After 20 years of dedicated work and fund-raising by hundreds of arts-lovers who have long realized that Orlando needs and deserves a world-class performing arts center, Orlando Mayor Buddy Dyer announced on May 18 that the funding is now in place to break ground on the $274 million Dr. Phillips Center for the Performing Arts on June 23. It was the happiest press conference this writer has ever attended.
Surrounded by supportive Orlando City Council members (past and present) and a host of donors, Dyer said: “They have raised more money for this project than any single project in the history of our city. We are going to be able to break ground because of their efforts.”
Citing the fact that revenue from visitor hotel taxes – long counted on to pay for a significant part of the new center – has increased dramatically over the past three months, Dyer also explained a ‘fail-safe provision’ in which arts center donors have signed letters of credit to guarantee funding should those hotel taxes go through another downturn and open a funding gap. But philanthropist Jim Pugh, who has headed up the multi-million dollar fund-raising for the center (and donated $7.5 million of his own), was confident that the taxes will be there and the City will not need the line of credit.
Anyone who has ever attended an event at the Bob Carr Performing Arts Center must realize that Orlando may finally lift its head and claim our rightful place among cities that care about the Arts. And after witnessing the tours and artists who have made the new Amway Center such an immediate success, we need to embrace the idea that if we build it, they will come. The new Amway Center could not be a more obvious success metaphor.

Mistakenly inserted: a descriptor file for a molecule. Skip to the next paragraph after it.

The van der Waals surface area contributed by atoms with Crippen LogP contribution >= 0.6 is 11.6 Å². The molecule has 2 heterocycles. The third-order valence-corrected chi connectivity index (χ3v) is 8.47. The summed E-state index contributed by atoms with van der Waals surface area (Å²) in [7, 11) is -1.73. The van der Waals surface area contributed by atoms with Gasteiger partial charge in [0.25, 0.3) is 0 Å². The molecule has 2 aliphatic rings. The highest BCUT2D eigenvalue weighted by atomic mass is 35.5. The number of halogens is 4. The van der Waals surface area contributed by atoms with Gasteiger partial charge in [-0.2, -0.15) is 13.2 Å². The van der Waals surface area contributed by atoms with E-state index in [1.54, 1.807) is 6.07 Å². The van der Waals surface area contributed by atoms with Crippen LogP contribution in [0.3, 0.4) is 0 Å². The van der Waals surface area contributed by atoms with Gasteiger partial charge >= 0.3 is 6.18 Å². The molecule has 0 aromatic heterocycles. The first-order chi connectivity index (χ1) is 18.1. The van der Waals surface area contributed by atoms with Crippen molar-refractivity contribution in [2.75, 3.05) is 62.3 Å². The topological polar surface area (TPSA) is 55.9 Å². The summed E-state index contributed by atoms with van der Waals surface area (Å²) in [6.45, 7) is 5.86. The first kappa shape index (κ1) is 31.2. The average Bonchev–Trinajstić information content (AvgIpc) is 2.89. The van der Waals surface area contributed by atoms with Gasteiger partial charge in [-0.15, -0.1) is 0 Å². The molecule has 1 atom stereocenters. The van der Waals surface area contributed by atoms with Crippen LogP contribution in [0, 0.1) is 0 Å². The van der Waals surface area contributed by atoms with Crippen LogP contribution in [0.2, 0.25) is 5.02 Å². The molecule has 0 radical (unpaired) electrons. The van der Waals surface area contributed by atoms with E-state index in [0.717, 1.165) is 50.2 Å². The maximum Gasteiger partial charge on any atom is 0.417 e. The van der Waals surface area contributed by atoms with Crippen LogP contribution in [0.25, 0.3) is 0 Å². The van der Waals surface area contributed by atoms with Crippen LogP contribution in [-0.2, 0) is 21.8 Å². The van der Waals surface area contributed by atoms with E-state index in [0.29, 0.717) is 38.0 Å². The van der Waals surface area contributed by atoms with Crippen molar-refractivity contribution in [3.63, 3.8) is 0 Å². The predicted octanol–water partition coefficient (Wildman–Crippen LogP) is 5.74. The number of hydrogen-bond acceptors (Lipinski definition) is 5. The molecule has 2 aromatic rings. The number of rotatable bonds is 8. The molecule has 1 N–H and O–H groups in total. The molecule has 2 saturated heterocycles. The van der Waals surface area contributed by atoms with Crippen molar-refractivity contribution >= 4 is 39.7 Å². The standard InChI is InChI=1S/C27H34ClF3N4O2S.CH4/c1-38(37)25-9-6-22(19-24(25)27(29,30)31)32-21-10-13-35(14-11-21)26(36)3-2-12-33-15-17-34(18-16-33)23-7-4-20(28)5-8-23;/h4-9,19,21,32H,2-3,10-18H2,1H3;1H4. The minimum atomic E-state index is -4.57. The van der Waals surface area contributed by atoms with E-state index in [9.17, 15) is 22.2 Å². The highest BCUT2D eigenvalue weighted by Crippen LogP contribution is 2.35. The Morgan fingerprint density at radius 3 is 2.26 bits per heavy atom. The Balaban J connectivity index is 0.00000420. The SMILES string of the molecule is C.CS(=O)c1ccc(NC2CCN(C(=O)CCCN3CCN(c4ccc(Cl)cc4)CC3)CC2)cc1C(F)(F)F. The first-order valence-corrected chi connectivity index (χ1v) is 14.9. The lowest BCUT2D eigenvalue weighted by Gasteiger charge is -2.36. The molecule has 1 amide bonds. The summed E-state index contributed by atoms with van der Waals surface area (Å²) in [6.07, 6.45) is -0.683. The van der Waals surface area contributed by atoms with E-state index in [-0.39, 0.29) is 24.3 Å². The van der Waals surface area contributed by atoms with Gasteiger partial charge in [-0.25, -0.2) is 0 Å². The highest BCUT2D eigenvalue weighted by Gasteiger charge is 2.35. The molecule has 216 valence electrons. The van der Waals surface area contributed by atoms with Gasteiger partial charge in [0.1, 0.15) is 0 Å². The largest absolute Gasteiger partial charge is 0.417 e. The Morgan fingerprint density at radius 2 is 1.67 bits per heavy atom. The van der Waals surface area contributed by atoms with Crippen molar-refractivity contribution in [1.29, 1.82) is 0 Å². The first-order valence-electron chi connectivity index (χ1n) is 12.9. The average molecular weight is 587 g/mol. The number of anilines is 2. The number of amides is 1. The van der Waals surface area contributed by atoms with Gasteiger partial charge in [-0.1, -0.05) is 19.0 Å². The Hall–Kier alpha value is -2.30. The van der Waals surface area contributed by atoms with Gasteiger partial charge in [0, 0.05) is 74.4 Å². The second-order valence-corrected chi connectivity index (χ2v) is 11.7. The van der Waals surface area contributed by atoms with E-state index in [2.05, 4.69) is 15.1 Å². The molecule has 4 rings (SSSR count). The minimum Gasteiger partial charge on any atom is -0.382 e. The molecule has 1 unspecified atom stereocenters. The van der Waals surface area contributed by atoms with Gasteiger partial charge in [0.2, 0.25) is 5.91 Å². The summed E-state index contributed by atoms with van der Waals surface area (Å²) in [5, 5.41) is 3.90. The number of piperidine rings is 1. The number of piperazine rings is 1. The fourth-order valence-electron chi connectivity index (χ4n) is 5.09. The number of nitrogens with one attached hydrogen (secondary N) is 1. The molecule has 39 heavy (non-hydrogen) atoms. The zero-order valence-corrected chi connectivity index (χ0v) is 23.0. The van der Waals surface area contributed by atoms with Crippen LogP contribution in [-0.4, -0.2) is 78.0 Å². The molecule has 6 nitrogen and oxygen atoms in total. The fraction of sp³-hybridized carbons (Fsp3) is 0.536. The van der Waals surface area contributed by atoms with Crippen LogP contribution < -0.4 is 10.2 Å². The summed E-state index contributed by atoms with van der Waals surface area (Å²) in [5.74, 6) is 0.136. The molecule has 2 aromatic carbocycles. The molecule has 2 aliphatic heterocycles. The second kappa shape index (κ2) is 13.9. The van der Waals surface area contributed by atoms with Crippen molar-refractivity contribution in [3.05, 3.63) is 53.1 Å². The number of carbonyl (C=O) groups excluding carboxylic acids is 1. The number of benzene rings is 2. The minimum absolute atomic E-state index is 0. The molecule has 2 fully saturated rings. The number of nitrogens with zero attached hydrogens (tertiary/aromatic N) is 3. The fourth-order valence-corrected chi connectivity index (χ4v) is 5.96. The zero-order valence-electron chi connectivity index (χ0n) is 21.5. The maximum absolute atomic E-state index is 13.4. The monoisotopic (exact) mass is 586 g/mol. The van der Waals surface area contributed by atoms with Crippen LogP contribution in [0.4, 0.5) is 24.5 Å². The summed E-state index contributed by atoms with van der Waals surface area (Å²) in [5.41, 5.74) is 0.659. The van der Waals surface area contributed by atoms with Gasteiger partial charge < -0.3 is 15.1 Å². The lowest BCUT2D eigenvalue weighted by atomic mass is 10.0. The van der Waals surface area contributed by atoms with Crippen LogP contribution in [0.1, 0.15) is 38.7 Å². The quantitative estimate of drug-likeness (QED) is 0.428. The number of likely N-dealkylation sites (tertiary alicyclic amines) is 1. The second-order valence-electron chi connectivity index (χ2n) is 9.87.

The delay in the new arts center was caused by the recent recession in which tourism tax dollars faltered. Those tax dollars were originally counted on to pay for approximately one third of the cost of the center. The good news about Orlando’s tourism recovery has everyone involved in the new center “hopin’ and wishin’ and dreamin’ and prayin’” that $43 million in hotel tax dollars will be available for the new center over the next four years. But with the line of credit from the board of the new center, even if hotel taxes were to falter, Orlando now has Plan B–a $16 million line of credit to assure construction. That plan includes building two of the three performance halls from the original design (a 2,700-seat auditorium and a 300-seat theater for smaller shows by local groups). board members for the new center said that fund-raising for the third hall would begin immediately.
The location of the press conference was significant as well. Held at Orlando’s Blueprint Employment Office, Commissioner Daisy Lynum emphasized the importance of jobs brought to the city through the creation of the new center. Dyer announced that the project would bring over 3,000 new jobs to the city, and Lynum, who was instrumental in assuring that construction jobs for the unemployed, minorities, and women received serious consideration during the construction of the Amway Center, will be doing the same for the new performing arts center. Everyone at the press conference was smiling in ways seldom seen over the last three years, but Daisy Lynum had one of the broadest smiles as she said, “Jobs, jobs, jobs,” and then smiled some more.
Special congratulations to Dyer and Pugh, whose vision, leadership, and unflagging hope will make one more magical dream come true in Orlando.
Josh Garrick covers the Orlando area arts scene for FlaglerLive. Reach him by email here.
That’s the way things should be done. Keeping taxpayers out of it.